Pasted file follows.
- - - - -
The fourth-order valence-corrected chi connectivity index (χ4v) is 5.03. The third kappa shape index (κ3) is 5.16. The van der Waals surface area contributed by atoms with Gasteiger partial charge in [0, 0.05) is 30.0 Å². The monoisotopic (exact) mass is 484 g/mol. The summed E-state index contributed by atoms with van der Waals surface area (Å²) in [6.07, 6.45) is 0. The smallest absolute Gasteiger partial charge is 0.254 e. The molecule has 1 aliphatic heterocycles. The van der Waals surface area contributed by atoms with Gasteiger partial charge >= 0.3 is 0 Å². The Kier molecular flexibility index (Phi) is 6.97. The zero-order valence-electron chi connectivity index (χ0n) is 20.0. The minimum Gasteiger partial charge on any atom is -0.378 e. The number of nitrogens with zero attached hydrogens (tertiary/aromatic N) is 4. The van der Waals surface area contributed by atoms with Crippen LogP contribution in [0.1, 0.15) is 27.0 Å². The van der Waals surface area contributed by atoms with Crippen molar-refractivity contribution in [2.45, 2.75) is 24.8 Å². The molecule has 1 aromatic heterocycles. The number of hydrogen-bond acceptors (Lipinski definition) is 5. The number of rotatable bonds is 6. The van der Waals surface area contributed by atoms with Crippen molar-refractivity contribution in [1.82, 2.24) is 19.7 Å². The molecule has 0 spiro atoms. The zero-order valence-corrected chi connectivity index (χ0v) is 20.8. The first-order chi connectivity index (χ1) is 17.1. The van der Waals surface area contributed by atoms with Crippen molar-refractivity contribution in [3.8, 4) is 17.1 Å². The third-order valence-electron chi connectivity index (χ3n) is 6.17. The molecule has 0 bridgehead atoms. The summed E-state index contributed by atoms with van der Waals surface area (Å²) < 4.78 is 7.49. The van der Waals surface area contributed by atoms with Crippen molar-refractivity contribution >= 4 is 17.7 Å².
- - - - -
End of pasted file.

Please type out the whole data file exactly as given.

The fourth-order valence-corrected chi connectivity index (χ4v) is 5.03. The third kappa shape index (κ3) is 5.16. The van der Waals surface area contributed by atoms with Gasteiger partial charge in [0, 0.05) is 30.0 Å². The monoisotopic (exact) mass is 484 g/mol. The summed E-state index contributed by atoms with van der Waals surface area (Å²) in [6.07, 6.45) is 0. The smallest absolute Gasteiger partial charge is 0.254 e. The molecule has 1 aliphatic heterocycles. The van der Waals surface area contributed by atoms with Gasteiger partial charge >= 0.3 is 0 Å². The Kier molecular flexibility index (Phi) is 6.97. The zero-order valence-electron chi connectivity index (χ0n) is 20.0. The minimum Gasteiger partial charge on any atom is -0.378 e. The number of nitrogens with zero attached hydrogens (tertiary/aromatic N) is 4. The van der Waals surface area contributed by atoms with Crippen LogP contribution in [0.1, 0.15) is 27.0 Å². The van der Waals surface area contributed by atoms with Crippen molar-refractivity contribution in [2.45, 2.75) is 24.8 Å². The molecule has 1 aromatic heterocycles. The number of hydrogen-bond acceptors (Lipinski definition) is 5. The number of rotatable bonds is 6. The van der Waals surface area contributed by atoms with Crippen molar-refractivity contribution in [1.82, 2.24) is 19.7 Å². The molecule has 0 spiro atoms. The zero-order valence-corrected chi connectivity index (χ0v) is 20.8. The first-order chi connectivity index (χ1) is 17.1. The van der Waals surface area contributed by atoms with Crippen molar-refractivity contribution in [3.8, 4) is 17.1 Å². The third-order valence-electron chi connectivity index (χ3n) is 6.17. The molecule has 0 bridgehead atoms. The summed E-state index contributed by atoms with van der Waals surface area (Å²) < 4.78 is 7.49. The van der Waals surface area contributed by atoms with Crippen molar-refractivity contribution >= 4 is 17.7 Å².